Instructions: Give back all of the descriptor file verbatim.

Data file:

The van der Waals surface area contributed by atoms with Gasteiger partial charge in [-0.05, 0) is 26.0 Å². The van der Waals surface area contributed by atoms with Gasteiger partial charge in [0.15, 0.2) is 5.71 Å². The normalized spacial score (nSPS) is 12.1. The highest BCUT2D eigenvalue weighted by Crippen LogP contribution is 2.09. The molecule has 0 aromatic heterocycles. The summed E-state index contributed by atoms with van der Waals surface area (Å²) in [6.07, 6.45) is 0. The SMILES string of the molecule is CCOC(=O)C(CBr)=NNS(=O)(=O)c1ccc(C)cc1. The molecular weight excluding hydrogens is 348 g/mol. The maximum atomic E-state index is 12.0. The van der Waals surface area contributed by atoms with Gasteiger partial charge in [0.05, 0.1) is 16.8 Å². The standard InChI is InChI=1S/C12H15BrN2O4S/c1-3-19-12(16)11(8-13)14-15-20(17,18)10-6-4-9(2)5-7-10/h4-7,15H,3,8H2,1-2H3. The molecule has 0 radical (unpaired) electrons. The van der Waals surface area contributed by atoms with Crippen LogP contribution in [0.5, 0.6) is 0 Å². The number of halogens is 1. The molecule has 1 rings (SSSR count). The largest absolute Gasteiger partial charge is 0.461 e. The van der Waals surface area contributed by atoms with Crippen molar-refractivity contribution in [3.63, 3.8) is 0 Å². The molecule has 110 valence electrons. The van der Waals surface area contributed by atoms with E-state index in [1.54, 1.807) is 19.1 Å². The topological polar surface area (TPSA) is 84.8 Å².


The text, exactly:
The van der Waals surface area contributed by atoms with Gasteiger partial charge in [-0.05, 0) is 26.0 Å². The van der Waals surface area contributed by atoms with Gasteiger partial charge in [0.15, 0.2) is 5.71 Å². The normalized spacial score (nSPS) is 12.1. The highest BCUT2D eigenvalue weighted by Crippen LogP contribution is 2.09. The molecule has 0 aromatic heterocycles. The summed E-state index contributed by atoms with van der Waals surface area (Å²) in [6.07, 6.45) is 0. The SMILES string of the molecule is CCOC(=O)C(CBr)=NNS(=O)(=O)c1ccc(C)cc1. The molecular weight excluding hydrogens is 348 g/mol. The maximum atomic E-state index is 12.0. The van der Waals surface area contributed by atoms with Gasteiger partial charge in [0.05, 0.1) is 16.8 Å². The standard InChI is InChI=1S/C12H15BrN2O4S/c1-3-19-12(16)11(8-13)14-15-20(17,18)10-6-4-9(2)5-7-10/h4-7,15H,3,8H2,1-2H3. The molecule has 0 radical (unpaired) electrons. The van der Waals surface area contributed by atoms with Crippen LogP contribution in [0.5, 0.6) is 0 Å². The number of halogens is 1. The molecule has 1 rings (SSSR count). The largest absolute Gasteiger partial charge is 0.461 e. The van der Waals surface area contributed by atoms with Crippen molar-refractivity contribution in [3.63, 3.8) is 0 Å². The molecule has 110 valence electrons. The van der Waals surface area contributed by atoms with E-state index in [1.54, 1.807) is 19.1 Å². The topological polar surface area (TPSA) is 84.8 Å².